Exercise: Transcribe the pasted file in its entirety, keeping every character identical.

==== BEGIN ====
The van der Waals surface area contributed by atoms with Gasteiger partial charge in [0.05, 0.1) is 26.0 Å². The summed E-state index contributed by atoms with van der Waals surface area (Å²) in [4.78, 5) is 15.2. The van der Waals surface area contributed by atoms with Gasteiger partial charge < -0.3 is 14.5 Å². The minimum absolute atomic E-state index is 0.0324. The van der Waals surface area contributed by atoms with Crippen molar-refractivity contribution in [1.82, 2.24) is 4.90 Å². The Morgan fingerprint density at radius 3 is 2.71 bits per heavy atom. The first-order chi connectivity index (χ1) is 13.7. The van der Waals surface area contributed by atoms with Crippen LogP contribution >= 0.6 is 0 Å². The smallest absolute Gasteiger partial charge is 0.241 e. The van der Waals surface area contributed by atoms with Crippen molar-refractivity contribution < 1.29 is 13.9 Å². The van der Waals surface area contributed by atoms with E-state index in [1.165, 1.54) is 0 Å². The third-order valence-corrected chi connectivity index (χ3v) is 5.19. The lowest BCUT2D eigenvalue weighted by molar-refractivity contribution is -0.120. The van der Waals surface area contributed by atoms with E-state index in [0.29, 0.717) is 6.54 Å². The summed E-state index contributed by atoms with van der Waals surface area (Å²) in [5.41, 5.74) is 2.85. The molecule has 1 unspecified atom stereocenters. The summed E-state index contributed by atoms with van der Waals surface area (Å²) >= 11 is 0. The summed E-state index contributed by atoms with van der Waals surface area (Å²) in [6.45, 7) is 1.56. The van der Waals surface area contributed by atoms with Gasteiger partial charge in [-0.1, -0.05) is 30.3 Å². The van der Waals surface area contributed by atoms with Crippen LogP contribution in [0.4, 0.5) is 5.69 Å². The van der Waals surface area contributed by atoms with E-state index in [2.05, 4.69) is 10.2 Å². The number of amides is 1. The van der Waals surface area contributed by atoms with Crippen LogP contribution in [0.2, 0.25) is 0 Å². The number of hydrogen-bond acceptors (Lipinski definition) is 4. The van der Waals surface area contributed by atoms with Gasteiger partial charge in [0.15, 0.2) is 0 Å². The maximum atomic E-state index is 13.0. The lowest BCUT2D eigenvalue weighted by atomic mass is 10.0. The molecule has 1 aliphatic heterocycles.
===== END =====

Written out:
The van der Waals surface area contributed by atoms with Gasteiger partial charge in [0.05, 0.1) is 26.0 Å². The summed E-state index contributed by atoms with van der Waals surface area (Å²) in [4.78, 5) is 15.2. The van der Waals surface area contributed by atoms with Gasteiger partial charge < -0.3 is 14.5 Å². The minimum absolute atomic E-state index is 0.0324. The van der Waals surface area contributed by atoms with Crippen molar-refractivity contribution in [1.82, 2.24) is 4.90 Å². The Morgan fingerprint density at radius 3 is 2.71 bits per heavy atom. The first-order chi connectivity index (χ1) is 13.7. The van der Waals surface area contributed by atoms with Crippen LogP contribution >= 0.6 is 0 Å². The smallest absolute Gasteiger partial charge is 0.241 e. The van der Waals surface area contributed by atoms with Crippen molar-refractivity contribution < 1.29 is 13.9 Å². The van der Waals surface area contributed by atoms with E-state index in [1.165, 1.54) is 0 Å². The third-order valence-corrected chi connectivity index (χ3v) is 5.19. The lowest BCUT2D eigenvalue weighted by molar-refractivity contribution is -0.120. The van der Waals surface area contributed by atoms with E-state index in [0.29, 0.717) is 6.54 Å². The summed E-state index contributed by atoms with van der Waals surface area (Å²) in [5.41, 5.74) is 2.85. The molecule has 1 unspecified atom stereocenters. The summed E-state index contributed by atoms with van der Waals surface area (Å²) >= 11 is 0. The summed E-state index contributed by atoms with van der Waals surface area (Å²) in [6.45, 7) is 1.56. The van der Waals surface area contributed by atoms with Gasteiger partial charge in [-0.1, -0.05) is 30.3 Å². The van der Waals surface area contributed by atoms with Crippen LogP contribution in [0.4, 0.5) is 5.69 Å². The van der Waals surface area contributed by atoms with E-state index in [2.05, 4.69) is 10.2 Å². The number of amides is 1. The van der Waals surface area contributed by atoms with Crippen LogP contribution in [0.2, 0.25) is 0 Å². The number of hydrogen-bond acceptors (Lipinski definition) is 4. The van der Waals surface area contributed by atoms with Gasteiger partial charge in [0.15, 0.2) is 0 Å². The maximum atomic E-state index is 13.0. The lowest BCUT2D eigenvalue weighted by atomic mass is 10.0. The molecule has 1 aliphatic heterocycles.